Justice sends out opioid task force

The Justice Department is dispatching 12 federal prosecutors charged specifically with fighting the opioid epidemic by investigating healthcare fraud related to opioids.

[Attorney General Jeff] Sessions said the group of prosecutors he has dubbed the “opioid fraud and abuse detection unit” will rely on data in their efforts to root out pill mills and track down doctors and other health care providers who illegally prescribe or distribute narcotics such as fentanyl and other powerful painkillers.

Artist’s interpretation

Pharma companies hide their involvement in fight

Which pharmaceutical companies are donating money to fight an Ohio bill that’s trying to keep drug prices lower? (The law would set the price the state pays for medication (e.g., via Medicaid) to the same cost paid by the U.S. Department of Veterans Affairs.)

PhRMA, the industry trade group, isn’t saying — and it took advantage of a loophole in Ohio law to hide the information.

It created an LLC, then funneled pharma companies’ money into that LLC. Then the LLC made the contribution to the lobbying group — not the individual companies.

[T]he LLC reported making $15.8 million in contributions to the campaign, disclosing the only donor as the Pharmaceutical Research and Manufacturers of America (PhRMA), the international trade association representing drug makers.

“I have no idea if the money came from all of those [PhRMA member] companies or just some of them … and, if it was the latter, which ones,” said a spokesman.

Not just for children, but let’s start with them

About 50 feet from where my mother is buried is a section of the cemetery with much smaller graves. These are children who died in the 1918 flu epidemic. There was no such thing as a flu shot back then, of course.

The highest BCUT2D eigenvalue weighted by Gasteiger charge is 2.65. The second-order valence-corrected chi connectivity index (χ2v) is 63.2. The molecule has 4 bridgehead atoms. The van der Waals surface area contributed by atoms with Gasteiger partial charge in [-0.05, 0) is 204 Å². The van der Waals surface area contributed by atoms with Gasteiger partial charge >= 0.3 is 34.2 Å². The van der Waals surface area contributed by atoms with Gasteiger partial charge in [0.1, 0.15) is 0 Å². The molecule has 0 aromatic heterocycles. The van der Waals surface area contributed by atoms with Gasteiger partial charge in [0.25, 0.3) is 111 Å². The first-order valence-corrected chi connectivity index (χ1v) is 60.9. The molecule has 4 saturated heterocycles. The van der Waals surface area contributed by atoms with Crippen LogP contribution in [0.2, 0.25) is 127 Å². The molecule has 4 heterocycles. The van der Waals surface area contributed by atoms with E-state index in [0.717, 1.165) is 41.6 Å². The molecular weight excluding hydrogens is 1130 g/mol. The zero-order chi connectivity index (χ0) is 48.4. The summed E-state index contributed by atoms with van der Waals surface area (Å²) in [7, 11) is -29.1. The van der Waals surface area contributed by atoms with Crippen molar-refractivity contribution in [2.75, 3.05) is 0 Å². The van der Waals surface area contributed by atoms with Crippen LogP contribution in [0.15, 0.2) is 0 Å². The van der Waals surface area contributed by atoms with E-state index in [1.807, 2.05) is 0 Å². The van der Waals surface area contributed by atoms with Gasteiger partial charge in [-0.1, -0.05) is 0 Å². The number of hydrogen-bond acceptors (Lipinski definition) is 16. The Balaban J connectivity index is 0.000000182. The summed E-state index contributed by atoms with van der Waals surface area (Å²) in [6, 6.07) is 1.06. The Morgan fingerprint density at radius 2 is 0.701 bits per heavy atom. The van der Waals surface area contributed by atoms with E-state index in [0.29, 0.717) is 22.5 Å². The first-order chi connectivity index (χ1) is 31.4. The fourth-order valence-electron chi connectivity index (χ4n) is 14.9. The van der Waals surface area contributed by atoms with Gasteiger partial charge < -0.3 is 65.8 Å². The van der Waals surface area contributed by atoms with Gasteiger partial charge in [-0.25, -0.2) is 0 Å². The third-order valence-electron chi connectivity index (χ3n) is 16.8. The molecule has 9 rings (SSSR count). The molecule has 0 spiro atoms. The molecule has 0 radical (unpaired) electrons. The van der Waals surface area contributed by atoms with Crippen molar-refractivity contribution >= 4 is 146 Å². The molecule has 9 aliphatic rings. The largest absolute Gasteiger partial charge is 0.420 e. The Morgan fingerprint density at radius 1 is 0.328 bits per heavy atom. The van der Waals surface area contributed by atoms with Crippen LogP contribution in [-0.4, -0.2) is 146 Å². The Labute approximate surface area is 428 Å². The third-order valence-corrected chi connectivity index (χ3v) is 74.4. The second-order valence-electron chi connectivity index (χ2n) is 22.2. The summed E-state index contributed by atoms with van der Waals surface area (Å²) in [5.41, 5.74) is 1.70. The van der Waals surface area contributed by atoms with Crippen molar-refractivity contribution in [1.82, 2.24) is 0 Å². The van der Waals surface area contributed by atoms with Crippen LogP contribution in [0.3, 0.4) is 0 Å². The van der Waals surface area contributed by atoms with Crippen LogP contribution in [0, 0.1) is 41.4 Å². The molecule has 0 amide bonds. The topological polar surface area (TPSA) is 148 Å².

What the heck? I hear you say. Why would I possibly share this? Because August is National Vaccine Awareness Month, that’s why.

Most post-surgery opioids get tossed

Turns out that something like two-thirds of the painkillers prescribed for surgery patients aren’t used … at least not by the patients.

At the low end of the spectrum, 67% of patients who went under the knife to treat kidney stones, prostate cancer or other urologic conditions had unfilled prescriptions or leftover pills from prescriptions that were filled. On the high end, 92% of general-surgery patients had excess pain medication, the researchers found.

So what happened to all those pills? “In 70% of cases, patients said they hadn’t given the situation any thought at all.”

Gene-editing was a success in experiment

Those U.S. scientists who edited the genes of a human embryo? Turns out it worked — they were able to remove a mutation without causing other effects in the cell. And while they could have allowed the embryos to grow and then implant them to create a pregnancy, they didn’t do that. Not this time.

Health policy watch

It looks like members of both parties want to continue to pay health insurers the subsidies they were promised under the Affordable Care Act. But actually doing that might be tough, because politics. (Notably: Democrats want to keep the ACA’s minimum standards for health insurance; Republicans want to allow states to set those regulations.) Politico has more.